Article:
Mosquito Season: Avoid the Worst of This Annual Plague

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One of the worst sounds of summer is the high-pitched, droning buzz of a mosquito as it zips past your ear. These blood-sucking fiends have ruined more than their fair share of cookouts, trips to the lake, and evening walks. Beyond the itchy, miserable bites they bestow, however, is the very real threat of diseases carried by mosquitoes. Zika, West Nile, dengue, and malaria are most common in tropical climates–but not unheard of in the United States.

To minimize your risk–and maximize your summer outdoor fun–we’ve put together some tips to avoid getting bitten by mosquitoes.

Keep Mosquitoes Away From Your Home

Your first line of defense is to keep mosquitoes away from your home in the first place. These bugs breed in standing water–and not just ponds. Larva can develop in small amounts of still water, such as rain that’s collected in an old flowerpot or a birdbath.

Dump out any containers with standing water, then either dispose of them or ensure that rain can’t collect in them again. In the case of birdbaths and ornamental ponds, add a solar-powered fountain so that the water doesn’t get a chance to stay still.

One neglected area in many homes are the gutters. If you’ve put off cleaning them for too long, debris may have blocked the channels–and trapped water. Yes, mosquitoes could be breeding on your roof! It only takes two weeks to go from egg to adult insect, so don’t put off mosquito-proofing your home.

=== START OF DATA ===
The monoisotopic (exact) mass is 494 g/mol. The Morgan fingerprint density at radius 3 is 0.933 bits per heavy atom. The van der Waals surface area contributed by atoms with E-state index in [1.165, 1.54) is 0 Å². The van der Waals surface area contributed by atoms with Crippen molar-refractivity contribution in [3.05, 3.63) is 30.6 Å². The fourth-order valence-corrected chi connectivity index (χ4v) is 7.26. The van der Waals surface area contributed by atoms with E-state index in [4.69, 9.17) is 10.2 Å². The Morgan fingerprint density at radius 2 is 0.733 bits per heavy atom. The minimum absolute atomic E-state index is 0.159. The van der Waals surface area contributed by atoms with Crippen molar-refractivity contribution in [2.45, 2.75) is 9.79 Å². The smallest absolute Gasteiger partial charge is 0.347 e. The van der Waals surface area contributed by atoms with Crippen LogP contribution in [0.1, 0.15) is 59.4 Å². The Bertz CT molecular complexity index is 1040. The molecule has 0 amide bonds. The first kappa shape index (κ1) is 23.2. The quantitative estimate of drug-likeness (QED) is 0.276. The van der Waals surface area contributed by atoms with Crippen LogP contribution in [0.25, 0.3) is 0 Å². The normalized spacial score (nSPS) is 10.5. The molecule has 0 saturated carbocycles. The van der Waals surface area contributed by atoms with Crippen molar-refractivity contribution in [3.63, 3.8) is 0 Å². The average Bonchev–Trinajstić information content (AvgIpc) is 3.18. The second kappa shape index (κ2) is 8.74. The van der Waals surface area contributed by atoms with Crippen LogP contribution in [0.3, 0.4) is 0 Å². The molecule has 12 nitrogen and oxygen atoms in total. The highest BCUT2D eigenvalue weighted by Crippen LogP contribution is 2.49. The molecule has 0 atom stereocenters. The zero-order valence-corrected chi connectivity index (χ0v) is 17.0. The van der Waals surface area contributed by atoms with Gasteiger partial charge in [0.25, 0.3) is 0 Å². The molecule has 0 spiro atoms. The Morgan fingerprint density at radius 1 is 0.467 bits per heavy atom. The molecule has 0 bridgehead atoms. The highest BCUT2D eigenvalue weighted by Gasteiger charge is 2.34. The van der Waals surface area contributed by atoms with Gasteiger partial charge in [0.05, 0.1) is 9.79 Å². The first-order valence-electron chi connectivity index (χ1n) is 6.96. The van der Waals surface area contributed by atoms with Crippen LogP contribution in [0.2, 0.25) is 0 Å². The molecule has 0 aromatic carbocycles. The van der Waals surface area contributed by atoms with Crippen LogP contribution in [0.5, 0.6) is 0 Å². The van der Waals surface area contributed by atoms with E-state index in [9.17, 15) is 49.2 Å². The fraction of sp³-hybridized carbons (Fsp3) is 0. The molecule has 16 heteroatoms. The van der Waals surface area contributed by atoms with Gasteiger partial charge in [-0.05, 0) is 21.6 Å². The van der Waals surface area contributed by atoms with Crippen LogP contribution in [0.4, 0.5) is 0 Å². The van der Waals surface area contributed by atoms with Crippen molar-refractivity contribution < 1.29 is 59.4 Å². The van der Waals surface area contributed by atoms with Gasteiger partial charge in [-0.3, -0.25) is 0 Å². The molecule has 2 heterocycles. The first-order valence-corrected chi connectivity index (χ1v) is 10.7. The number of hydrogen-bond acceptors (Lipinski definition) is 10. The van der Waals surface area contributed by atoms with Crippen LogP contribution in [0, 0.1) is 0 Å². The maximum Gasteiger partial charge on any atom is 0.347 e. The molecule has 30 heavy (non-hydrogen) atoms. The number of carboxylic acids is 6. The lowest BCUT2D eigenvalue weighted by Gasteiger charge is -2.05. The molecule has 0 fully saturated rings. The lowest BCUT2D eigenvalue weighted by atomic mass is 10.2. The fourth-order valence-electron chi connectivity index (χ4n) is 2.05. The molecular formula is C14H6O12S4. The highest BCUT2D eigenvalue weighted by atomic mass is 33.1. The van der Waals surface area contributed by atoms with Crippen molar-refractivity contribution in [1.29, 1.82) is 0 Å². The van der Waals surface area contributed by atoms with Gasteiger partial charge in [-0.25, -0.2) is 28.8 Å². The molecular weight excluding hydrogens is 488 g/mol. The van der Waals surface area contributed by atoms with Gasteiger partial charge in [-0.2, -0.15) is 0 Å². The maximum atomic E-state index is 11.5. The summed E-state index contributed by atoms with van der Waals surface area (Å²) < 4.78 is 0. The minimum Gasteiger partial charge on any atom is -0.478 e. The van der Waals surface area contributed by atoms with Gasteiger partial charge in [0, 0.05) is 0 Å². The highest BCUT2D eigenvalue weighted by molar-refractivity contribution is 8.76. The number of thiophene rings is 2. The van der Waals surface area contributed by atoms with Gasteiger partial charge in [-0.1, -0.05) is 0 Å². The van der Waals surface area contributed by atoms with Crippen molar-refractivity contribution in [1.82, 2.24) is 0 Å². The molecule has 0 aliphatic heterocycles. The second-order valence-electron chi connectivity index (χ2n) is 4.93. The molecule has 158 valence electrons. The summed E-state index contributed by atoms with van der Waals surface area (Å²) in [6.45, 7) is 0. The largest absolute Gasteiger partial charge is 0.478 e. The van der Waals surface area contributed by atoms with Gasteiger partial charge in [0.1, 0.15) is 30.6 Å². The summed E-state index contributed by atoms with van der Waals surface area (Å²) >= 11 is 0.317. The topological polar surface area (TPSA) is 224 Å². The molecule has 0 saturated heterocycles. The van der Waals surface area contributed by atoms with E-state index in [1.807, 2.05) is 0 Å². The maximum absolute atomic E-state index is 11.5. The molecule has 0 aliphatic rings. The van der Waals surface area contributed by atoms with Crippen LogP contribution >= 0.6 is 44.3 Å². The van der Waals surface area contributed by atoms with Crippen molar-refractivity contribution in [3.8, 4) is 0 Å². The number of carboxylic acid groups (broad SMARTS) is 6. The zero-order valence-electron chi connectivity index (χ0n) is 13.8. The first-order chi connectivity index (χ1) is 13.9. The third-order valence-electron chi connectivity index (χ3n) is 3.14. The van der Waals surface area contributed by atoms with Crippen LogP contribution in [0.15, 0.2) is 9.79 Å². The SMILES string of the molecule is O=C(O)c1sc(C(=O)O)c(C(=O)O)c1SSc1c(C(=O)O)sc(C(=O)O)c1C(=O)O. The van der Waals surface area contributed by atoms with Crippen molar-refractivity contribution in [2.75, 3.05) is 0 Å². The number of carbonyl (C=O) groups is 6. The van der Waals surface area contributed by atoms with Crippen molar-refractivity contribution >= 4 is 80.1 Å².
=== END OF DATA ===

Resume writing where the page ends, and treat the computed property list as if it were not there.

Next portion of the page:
Prevent Mosquitoes From Biting You

Mosquito repellents containing DEET are proven to be the longest-lasting and most-effective way to keep the insects from biting you. However, some people have concerns about side-effects for themselves and the environment when using chemical bug sprays.

Natural repellents such as essential oils can be almost as effective. Peppermint, lemongrass, catnip, and lemon eucalyptus are all good choices. Another option is picaridin, a repellent that’s also good for keeping away ticks. Picaridin is sprayed on the skin–feet and ankles are the best areas to treat–while another product called permethrin can be used to treat clothing, shoes, and tents for long-lasting insect protection.

Another pro tip? Wear light-colored fabrics that don’t fit too closely. Long sleeves and pants will offer not only mosquito protection but also shield your skin from harmful UV rays. You can also help keep mosquitoes away from outdoor living spaces such as patios and porches with an electric fan. The insects aren’t very good at flying, and the air currents will make it much harder for them to reach you in the first place.